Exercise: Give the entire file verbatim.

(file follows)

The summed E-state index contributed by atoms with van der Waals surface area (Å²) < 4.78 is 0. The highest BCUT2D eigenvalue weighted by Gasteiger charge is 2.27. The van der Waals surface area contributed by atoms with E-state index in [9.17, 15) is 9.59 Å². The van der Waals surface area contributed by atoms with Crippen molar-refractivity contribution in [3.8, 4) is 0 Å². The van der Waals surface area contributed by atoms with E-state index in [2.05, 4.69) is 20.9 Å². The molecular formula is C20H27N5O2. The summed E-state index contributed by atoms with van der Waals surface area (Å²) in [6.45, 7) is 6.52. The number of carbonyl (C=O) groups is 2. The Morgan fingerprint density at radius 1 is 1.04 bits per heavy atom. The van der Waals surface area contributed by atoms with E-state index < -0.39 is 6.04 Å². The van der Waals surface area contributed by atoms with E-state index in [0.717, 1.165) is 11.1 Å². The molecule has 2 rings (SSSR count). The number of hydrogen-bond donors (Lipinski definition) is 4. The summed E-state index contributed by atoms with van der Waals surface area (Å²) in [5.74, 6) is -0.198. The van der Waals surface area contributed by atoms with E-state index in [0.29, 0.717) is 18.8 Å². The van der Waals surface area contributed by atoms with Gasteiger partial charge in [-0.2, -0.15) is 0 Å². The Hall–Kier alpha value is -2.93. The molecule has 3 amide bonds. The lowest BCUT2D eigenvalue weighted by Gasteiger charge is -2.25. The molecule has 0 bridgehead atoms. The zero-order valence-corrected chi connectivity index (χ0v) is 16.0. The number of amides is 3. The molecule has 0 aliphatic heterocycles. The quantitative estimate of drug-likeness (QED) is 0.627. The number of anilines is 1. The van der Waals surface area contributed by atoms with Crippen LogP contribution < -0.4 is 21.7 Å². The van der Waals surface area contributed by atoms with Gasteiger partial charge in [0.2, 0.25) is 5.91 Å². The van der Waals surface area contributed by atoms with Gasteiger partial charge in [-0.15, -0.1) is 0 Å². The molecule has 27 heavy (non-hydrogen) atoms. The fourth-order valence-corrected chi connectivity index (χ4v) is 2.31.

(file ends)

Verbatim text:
The summed E-state index contributed by atoms with van der Waals surface area (Å²) < 4.78 is 0. The highest BCUT2D eigenvalue weighted by Gasteiger charge is 2.27. The van der Waals surface area contributed by atoms with E-state index in [9.17, 15) is 9.59 Å². The van der Waals surface area contributed by atoms with Crippen molar-refractivity contribution in [3.8, 4) is 0 Å². The van der Waals surface area contributed by atoms with E-state index in [2.05, 4.69) is 20.9 Å². The molecular formula is C20H27N5O2. The summed E-state index contributed by atoms with van der Waals surface area (Å²) in [6.45, 7) is 6.52. The number of carbonyl (C=O) groups is 2. The Morgan fingerprint density at radius 1 is 1.04 bits per heavy atom. The van der Waals surface area contributed by atoms with E-state index < -0.39 is 6.04 Å². The van der Waals surface area contributed by atoms with E-state index in [0.717, 1.165) is 11.1 Å². The molecule has 2 rings (SSSR count). The number of hydrogen-bond donors (Lipinski definition) is 4. The summed E-state index contributed by atoms with van der Waals surface area (Å²) in [5.74, 6) is -0.198. The van der Waals surface area contributed by atoms with E-state index in [0.29, 0.717) is 18.8 Å². The van der Waals surface area contributed by atoms with Gasteiger partial charge in [-0.2, -0.15) is 0 Å². The Hall–Kier alpha value is -2.93. The molecule has 3 amide bonds. The lowest BCUT2D eigenvalue weighted by Gasteiger charge is -2.25. The molecule has 0 bridgehead atoms. The zero-order valence-corrected chi connectivity index (χ0v) is 16.0. The number of amides is 3. The molecule has 0 aliphatic heterocycles. The quantitative estimate of drug-likeness (QED) is 0.627. The number of anilines is 1. The van der Waals surface area contributed by atoms with Crippen LogP contribution < -0.4 is 21.7 Å². The van der Waals surface area contributed by atoms with Gasteiger partial charge in [0.2, 0.25) is 5.91 Å². The van der Waals surface area contributed by atoms with Gasteiger partial charge in [-0.15, -0.1) is 0 Å². The molecule has 27 heavy (non-hydrogen) atoms. The fourth-order valence-corrected chi connectivity index (χ4v) is 2.31.